- There were multiple parts of code that were doing similar operations against various external sources of information, i.e., implementing the Data Source pattern.
- 1 was obvious only to those involved in GORE’s development from the start – fresh eyes had difficulty inferring the Data Source concept without a GORE developer walking them through the code i.e., our code did not make it obvious through its structure.
Based on these findings, we decided it was time to add more structure and abstraction to our code.
Enter Go’s interfaces…
How Interfaces Work in a Golang Codebase
Put simply, an interface is a named group of method signatures. An interface can hold any type that implements all the methods that this interface specifies.
The use of interfaces in a Golang codebase is best illustrated through a simple example.
First, we define an interface called Object3D, that represents any three-dimensional object which can have a surface area, a volume, and a name. Consequently, this interface is a collection of three method signatures: Volume, SurfaceArea and Name.
Next, we define a type called Cube, which implements Volume(), SurfaceArea() and Name() methods that have method signatures identical to the ones defined inside the Object3D interface. The Cube type is said to implement the Object3D interface:
We now define a Sphere type, which also implements the three methods whose signatures were defined in Object3D. Consequently, the Sphere type also implements the Object3D interface:
We define IrregularObject3D as the last type that implements the Object3D interface:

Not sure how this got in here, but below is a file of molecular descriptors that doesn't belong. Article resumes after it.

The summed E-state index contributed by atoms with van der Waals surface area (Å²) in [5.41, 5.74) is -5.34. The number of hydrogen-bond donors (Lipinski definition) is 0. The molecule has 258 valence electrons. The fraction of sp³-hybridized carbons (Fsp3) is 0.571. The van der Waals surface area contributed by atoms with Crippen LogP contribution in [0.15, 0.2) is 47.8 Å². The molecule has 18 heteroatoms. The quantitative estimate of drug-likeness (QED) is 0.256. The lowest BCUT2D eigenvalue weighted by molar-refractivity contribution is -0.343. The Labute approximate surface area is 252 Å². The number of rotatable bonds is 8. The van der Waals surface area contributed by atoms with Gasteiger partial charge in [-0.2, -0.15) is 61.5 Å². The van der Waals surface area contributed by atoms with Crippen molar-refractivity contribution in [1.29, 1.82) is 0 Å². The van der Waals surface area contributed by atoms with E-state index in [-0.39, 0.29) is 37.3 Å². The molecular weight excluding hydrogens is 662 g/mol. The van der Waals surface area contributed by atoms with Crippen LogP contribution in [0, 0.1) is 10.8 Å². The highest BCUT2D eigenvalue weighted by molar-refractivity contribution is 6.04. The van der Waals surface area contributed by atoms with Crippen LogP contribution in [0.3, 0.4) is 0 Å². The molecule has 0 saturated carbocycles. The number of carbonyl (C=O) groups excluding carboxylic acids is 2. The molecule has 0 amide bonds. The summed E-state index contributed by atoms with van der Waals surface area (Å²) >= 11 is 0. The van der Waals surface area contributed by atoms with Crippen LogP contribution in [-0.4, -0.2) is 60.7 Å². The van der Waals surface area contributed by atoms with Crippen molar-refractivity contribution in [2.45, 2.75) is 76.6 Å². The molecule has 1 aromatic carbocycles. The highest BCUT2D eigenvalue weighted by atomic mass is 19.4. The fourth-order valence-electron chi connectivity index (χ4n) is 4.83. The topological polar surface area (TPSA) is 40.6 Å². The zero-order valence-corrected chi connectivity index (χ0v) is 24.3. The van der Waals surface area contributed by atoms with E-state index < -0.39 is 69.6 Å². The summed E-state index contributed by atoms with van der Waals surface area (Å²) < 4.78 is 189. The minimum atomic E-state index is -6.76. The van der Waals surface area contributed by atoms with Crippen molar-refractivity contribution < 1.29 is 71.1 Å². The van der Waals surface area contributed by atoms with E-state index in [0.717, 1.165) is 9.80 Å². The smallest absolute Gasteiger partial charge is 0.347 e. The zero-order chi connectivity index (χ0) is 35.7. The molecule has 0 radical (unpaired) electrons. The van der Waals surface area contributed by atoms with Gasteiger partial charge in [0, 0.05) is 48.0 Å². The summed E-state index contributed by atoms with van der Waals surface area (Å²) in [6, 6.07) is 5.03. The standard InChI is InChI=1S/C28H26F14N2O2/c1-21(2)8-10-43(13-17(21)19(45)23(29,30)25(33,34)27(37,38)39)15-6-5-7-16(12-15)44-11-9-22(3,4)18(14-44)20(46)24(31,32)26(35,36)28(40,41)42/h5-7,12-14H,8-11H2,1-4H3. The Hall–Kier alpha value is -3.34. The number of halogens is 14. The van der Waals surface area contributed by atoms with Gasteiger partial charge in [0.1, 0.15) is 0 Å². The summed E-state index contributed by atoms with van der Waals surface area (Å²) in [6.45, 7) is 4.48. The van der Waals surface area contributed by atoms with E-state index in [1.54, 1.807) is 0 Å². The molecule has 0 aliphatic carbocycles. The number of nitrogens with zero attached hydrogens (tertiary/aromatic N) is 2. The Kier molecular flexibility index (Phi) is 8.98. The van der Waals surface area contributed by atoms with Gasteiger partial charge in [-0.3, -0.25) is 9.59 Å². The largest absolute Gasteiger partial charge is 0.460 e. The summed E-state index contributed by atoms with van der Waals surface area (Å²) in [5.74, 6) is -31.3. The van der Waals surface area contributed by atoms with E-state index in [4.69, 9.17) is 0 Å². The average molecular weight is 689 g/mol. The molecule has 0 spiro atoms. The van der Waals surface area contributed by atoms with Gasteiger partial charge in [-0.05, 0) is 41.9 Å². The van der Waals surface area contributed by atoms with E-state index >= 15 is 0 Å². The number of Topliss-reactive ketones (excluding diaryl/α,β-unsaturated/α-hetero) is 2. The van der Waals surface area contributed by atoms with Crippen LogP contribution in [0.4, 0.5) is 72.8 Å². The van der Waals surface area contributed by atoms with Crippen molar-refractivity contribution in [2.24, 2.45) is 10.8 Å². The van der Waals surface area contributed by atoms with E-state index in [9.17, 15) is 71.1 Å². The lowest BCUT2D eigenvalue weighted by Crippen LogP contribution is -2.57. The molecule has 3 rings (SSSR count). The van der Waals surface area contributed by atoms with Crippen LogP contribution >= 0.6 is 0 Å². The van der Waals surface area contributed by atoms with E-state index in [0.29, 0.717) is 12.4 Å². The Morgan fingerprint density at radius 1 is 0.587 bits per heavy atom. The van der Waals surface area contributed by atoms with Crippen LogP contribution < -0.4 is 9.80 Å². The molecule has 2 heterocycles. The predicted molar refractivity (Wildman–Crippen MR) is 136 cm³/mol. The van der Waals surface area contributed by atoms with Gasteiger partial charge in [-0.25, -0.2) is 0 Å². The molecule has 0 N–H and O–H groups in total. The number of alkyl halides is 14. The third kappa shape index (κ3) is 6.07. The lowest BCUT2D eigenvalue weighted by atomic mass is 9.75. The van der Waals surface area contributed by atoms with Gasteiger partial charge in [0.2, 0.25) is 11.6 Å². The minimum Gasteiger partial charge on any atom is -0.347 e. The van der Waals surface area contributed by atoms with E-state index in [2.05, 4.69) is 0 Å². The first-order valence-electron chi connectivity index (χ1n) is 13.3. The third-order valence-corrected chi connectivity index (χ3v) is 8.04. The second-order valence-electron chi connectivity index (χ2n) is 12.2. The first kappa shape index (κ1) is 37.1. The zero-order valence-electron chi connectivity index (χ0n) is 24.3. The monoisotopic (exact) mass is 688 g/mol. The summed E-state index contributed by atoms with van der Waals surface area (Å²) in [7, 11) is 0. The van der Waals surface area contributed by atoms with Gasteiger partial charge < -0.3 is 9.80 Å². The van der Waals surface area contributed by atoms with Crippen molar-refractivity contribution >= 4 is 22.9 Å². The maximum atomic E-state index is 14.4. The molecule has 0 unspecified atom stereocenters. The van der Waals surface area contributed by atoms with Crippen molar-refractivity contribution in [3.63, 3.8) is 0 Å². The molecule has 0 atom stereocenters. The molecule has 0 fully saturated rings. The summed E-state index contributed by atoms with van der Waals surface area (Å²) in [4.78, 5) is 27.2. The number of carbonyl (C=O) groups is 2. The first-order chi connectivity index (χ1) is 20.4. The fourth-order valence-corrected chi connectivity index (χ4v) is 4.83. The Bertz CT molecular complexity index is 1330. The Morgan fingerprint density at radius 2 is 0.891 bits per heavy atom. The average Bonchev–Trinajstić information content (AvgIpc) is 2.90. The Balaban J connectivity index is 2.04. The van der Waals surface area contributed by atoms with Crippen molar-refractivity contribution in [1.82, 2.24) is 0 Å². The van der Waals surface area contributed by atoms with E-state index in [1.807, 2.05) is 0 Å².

Lastly, we implement the driver code for this example.
The printObject3DDetails function receives an Object3D interface variable as argument, and prints the details (Name, Surface Area and Volume) of any variable that supports the Object3D interface type.
The main() function creates a variable each of the Cube, Sphere and IrregularObject3D types, and passes them, one at a time, to three calls of printObject3DDetails function – which can accept all three types, because they all implement the Object3D interface.
You may also have noted that nowhere did we have to explicitly state that Cube, Sphere and IrregularObject3D implement the Object3D interface. The ability to implicitly implement interfaces (i.e., without a struct having to explicitly state that it implements an interface), provide Go developers with the flexibility of duck typing with the safety of static type checking.
If you have followed this post through, you will now have a basic understanding of how interfaces are used in Golang programs. Note how the use of interfaces spared us from having to implement separate Print functions for each of the three shapes – this minimizes code sprawl and makes the codebase more digestible for fresh eyes (or, indeed, your own eyes when you return to it in month or so).
In the next post we will work through a more practical example of interface use and observe how it leads to an interesting phenomenon known as decoupling of parts.